Release day for my next book A Song For Bill Robinson is creeping ever closer. I am not ready, not at all, but as I mentioned in my last post, I have a blog tour organised this time, so I do feel like there is less pressure on me to promote! I need to check my launch plan though and see what else I can achieve between now and then. All in all, I am just trying not to get stressed about it. My work life has increased a fair bit lately, with my company getting busier and in more demand, and this is wonderful. But it has meant less time for writing and promoting my own books. I think I have totally fallen out of the promo habit!! Eek, need to get back into that quick sharp.
Oh, and if you haven’t seen it yet, here is the front cover!!
So, this blog is really all about the thoughts and feelings that dominate when approaching the launch of a new novel. A Song For Bill Robinson will be my tenth release, which is a lovely round number and something I am incredibly proud of. But like all creative types, I have my moments of self-doubt and panic. Here are some of the thoughts and feelings rushing around in my head as launch day approaches!
- The book is not ready! I think this is one of the biggest thoughts and most dominant fears. Despite spending three years writing and revising and editing this book, which is about what I spend on all of my novels, I still wonder if it could be better? If I left it a year and read it again, would I change things? Cut more words? I don’t think this thought ever really goes away and I often have the urge to go back over my other novels and double check them all. Again.
- I’ve left promo too late! Another panicky thought and fear. My promo for releasing a novel has been a bit different with each one, and looking back, it really all depends on what’s going on in my life. It comes down to time and energy I guess. I wrote a very detailed launch plan for this one, but I think it was a bit ambitious considering how busy life is at the moment! I have to remember that promoting a book never ends. If you’re lacking around launch day, the game is not over. You can keep promoting it forever.
- There might still be typos! Another fear that never goes. At the moment I have a very kind and wonderful reader going over it again for me before I hit publish, and so far I’m pleased to report they have not found any typos or spelling mistakes, just a few misplaced commas and some opportunities for cutting the word count down. I hate the thought of readers finding typos, even though I understand how hard it is to weed them all out.
- No one will buy it! Ahh, the most common fear and not without good reason. As an indie author doing it all alone without much money to help with promo, I do struggle for sales, though I have never had a month without a sale. The most common fear a writer has with a book launch is that the readers will hate the book. I really don’t know how people will feel about this one and I won’t know until that first review comes in. It’s a scary feeling!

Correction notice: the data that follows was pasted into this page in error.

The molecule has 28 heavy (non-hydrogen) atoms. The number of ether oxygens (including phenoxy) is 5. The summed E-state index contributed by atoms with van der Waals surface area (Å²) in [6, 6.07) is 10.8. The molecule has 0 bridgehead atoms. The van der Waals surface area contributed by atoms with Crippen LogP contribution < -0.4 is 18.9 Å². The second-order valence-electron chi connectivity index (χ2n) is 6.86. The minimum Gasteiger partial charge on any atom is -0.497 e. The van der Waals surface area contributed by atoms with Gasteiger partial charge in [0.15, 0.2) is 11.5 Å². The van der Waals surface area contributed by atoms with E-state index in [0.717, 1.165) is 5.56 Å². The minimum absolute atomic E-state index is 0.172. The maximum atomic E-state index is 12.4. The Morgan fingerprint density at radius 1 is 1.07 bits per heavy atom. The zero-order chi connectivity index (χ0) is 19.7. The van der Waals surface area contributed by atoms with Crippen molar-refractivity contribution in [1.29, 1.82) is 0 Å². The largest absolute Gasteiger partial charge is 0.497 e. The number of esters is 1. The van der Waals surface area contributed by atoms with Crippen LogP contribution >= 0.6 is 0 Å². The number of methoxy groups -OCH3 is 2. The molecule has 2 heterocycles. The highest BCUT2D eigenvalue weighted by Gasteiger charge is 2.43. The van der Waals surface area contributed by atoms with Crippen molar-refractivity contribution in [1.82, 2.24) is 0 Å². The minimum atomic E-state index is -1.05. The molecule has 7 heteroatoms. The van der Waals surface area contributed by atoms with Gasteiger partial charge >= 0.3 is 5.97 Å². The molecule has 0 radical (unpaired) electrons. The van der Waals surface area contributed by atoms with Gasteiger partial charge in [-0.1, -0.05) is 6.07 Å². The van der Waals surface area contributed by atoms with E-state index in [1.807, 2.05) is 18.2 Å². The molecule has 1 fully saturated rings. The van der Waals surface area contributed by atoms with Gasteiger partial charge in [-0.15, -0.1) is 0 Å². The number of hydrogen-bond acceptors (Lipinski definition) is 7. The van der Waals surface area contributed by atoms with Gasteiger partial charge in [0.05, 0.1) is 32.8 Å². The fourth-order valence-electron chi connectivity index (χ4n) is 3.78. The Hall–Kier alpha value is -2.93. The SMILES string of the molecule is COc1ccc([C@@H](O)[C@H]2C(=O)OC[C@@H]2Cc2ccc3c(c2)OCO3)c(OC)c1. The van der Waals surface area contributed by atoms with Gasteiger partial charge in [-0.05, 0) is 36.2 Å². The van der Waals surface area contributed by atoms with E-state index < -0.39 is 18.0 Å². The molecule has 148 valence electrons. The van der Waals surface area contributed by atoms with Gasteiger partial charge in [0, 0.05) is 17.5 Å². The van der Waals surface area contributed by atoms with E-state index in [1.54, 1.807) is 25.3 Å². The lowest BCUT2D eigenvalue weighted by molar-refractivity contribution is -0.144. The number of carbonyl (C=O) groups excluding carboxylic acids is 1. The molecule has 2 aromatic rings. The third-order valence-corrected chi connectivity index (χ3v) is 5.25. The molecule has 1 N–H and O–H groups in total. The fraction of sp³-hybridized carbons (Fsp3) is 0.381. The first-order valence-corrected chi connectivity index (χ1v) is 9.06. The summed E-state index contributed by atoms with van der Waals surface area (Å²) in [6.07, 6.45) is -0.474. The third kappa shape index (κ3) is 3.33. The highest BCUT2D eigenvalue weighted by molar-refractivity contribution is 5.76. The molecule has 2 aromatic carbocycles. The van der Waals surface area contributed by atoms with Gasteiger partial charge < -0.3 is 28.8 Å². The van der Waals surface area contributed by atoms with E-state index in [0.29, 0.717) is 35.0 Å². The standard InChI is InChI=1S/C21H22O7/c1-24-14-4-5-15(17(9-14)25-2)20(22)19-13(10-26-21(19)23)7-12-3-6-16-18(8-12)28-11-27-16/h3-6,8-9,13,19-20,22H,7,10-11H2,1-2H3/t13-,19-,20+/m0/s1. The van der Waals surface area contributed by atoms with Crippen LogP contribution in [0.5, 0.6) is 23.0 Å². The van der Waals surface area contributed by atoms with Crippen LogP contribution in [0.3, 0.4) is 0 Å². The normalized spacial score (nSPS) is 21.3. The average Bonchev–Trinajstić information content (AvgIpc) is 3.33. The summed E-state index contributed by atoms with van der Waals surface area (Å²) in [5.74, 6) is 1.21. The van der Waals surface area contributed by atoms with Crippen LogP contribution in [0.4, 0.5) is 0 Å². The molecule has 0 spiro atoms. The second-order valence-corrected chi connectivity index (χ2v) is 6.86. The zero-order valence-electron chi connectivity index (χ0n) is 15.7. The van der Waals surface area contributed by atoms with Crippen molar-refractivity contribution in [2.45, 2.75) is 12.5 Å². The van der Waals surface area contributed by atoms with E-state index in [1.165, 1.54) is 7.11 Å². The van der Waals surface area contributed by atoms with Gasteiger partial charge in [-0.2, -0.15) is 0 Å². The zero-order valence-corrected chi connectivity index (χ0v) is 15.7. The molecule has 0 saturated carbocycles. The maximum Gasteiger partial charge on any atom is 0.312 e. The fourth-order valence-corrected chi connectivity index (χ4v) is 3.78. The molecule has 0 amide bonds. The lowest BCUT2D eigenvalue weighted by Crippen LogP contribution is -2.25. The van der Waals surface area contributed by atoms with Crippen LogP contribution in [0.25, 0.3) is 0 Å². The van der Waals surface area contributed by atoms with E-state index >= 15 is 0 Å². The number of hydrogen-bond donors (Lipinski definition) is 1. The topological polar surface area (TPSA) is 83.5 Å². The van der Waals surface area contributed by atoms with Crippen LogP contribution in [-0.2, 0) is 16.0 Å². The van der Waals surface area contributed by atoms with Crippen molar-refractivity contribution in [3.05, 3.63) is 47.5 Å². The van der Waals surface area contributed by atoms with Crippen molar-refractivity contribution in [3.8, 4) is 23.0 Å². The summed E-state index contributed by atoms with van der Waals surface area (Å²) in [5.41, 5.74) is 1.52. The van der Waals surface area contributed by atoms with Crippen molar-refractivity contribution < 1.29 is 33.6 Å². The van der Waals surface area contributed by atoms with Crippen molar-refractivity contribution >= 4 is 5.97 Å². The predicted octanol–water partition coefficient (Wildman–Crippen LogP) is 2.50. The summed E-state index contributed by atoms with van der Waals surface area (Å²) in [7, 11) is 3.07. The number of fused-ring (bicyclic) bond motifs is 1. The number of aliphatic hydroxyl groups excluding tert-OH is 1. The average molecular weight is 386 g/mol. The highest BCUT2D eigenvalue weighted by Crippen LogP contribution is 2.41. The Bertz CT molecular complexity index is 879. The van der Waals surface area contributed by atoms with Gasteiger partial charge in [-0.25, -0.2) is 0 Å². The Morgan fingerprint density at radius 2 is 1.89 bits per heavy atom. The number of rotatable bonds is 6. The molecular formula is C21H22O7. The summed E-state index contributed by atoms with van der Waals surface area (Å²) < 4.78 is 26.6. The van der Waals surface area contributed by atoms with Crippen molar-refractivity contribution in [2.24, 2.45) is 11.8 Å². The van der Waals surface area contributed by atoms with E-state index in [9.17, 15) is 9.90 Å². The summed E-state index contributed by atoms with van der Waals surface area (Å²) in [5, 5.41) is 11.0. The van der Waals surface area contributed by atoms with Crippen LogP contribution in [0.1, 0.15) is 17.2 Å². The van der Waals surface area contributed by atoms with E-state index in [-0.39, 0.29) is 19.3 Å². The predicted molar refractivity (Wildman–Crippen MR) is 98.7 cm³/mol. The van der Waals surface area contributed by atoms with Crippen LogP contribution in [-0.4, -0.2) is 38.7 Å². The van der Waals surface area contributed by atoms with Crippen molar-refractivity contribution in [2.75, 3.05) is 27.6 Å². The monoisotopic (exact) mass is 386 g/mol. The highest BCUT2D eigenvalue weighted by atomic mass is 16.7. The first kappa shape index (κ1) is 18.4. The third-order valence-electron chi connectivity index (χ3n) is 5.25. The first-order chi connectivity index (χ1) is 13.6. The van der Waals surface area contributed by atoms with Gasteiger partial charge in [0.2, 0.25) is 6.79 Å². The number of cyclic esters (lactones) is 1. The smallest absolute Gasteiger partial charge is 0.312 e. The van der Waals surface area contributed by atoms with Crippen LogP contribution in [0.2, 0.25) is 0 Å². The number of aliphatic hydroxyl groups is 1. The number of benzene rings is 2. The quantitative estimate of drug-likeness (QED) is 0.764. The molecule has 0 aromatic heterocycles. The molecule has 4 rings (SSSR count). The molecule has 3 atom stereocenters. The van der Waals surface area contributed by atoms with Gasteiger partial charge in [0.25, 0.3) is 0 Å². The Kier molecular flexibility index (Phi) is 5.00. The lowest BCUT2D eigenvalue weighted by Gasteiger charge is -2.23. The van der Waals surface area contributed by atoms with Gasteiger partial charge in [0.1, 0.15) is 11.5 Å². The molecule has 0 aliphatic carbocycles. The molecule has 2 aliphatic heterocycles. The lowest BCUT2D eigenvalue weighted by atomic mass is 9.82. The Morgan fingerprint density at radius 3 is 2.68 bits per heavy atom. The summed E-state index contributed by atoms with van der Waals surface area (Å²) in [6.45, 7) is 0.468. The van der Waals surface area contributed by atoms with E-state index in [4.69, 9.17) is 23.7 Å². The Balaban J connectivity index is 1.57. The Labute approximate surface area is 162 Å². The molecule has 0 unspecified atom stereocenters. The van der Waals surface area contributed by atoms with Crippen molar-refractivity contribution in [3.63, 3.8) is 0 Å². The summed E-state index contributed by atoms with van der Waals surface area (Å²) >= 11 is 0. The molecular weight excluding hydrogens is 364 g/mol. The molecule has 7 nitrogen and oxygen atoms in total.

- Now there’s room in my head for more books… Well, to be honest, as soon as a rough first draft of a book is done, that story gets shuffled to the side of my brain and the next one in line barges in. But it feels even better when the book is finally released, because it’s over, you’ve done it, you can let it go and move onto the next one. That’s a really good feeling and a great relief.
- It’s a load of rubbish… What if all the reviews are critical? Okay you know you are going to get some people that love it and some that just like it and some that don’t get it, or whatever. That’s expected. But what if all the reviews are bad? What if I’ve really mucked it up this time? What if it makes no sense, is slow or boring or unrealistic? Beta readers have told me otherwise, but what if they’re biased or wrong??
And if I’m really honest, I’m so tired right now, my most dominant thought is; I can’t be arsed, why can’t someone else do all this for me? I’m sure that will change though. If my other book launches are anything to go by, I normally end up really enjoying it. It is an accomplishment and with this particular book, I’m really pleased it finally escaped that dusty old suitcase and the unfinished book I wrote as a 16 year-old is something bigger, brighter and better than I had attempted back then. Well done, teenage me for putting the wheels in motion and not throwing it away! And well done forty-plus me, for finally getting it done. I’m happy with that.